Weekly Neuroscience Update

Prefrontal-cortex-by-NIMH

Abnormalities in the prefrontal cortex and related brain areas are observed in adolescents who have attempted suicide, according to a report at the American College of Neuropsychopharmacology annual meeting in Phoenix Arizona. The study suggests that deficits in frontal systems may be associated with risk for suicide attempts in youths with mood disorders.

A new study of twins suggests that insomnia in childhood and adolescence is partially explained by genetic factors.

Smartphones are changing us, at least according to researchers at the Institute of Neuroinformatics of the University of Zurich. It seems that as we moved from phones with buttons – Blackberrys and even feature phones – the parts of our brain associated with the thumbs are changing thanks to increased screen typing activity.

A new study has found that people who have sleep apnea or spend less time in deep sleep may be more likely to have changes in the brain associated with dementia.

The tics seen in Tourette syndrome may be caused by the loss of specific neurons in the brain, a Yale University study has demonstrated.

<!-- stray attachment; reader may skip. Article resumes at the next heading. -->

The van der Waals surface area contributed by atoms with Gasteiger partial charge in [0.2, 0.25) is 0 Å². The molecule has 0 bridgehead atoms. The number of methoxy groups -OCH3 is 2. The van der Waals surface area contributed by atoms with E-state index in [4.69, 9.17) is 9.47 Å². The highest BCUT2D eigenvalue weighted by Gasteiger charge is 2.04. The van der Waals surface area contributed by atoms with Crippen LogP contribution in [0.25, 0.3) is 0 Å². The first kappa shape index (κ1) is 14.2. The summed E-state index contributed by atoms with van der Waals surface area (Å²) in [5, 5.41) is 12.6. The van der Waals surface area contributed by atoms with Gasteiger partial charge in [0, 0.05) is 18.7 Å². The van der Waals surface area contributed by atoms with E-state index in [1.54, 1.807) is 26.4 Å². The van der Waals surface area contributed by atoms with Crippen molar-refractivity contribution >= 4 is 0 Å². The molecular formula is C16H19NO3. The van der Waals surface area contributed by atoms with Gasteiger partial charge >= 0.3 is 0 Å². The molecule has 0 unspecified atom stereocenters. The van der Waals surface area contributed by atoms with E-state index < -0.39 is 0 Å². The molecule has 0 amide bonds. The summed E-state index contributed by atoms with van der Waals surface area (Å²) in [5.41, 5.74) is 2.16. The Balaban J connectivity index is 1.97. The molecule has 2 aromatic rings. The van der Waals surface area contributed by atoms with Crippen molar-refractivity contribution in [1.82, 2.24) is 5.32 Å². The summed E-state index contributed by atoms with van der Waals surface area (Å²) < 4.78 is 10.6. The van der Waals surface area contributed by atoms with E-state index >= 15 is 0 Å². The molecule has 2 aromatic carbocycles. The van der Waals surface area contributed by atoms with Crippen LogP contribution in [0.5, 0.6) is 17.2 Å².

A study, recently published in the journal Proceedings of the National Academy of Science, confirmed longstanding speculations regarding how painful memories are internally processed in the brain.

Employing a measure rarely used in sleep apnea studies, researchers at the UCLA School of Nursing have uncovered evidence of what may be damaging the brain in people with the sleep disorder — weaker brain blood flow.

Human language draws on a complex set of cognitive skills; some of which are also found in songbirds.

Scientists have identified a time-dependent interplay between two brain regions that contributes to the recovery of motor function after focal brain damage, such as a stroke.

Finally this week, according to a new study some of the ways in which music affects us are the same worldwide, regardless of cultural diversities.

Leave a Reply

Fill in your details below or click an icon to log in:

WordPress.com Logo

You are commenting using your WordPress.com account. Log Out / Change )

Twitter picture

You are commenting using your Twitter account. Log Out / Change )

Facebook photo

You are commenting using your Facebook account. Log Out / Change )

Google+ photo

You are commenting using your Google+ account. Log Out / Change )

Connecting to %s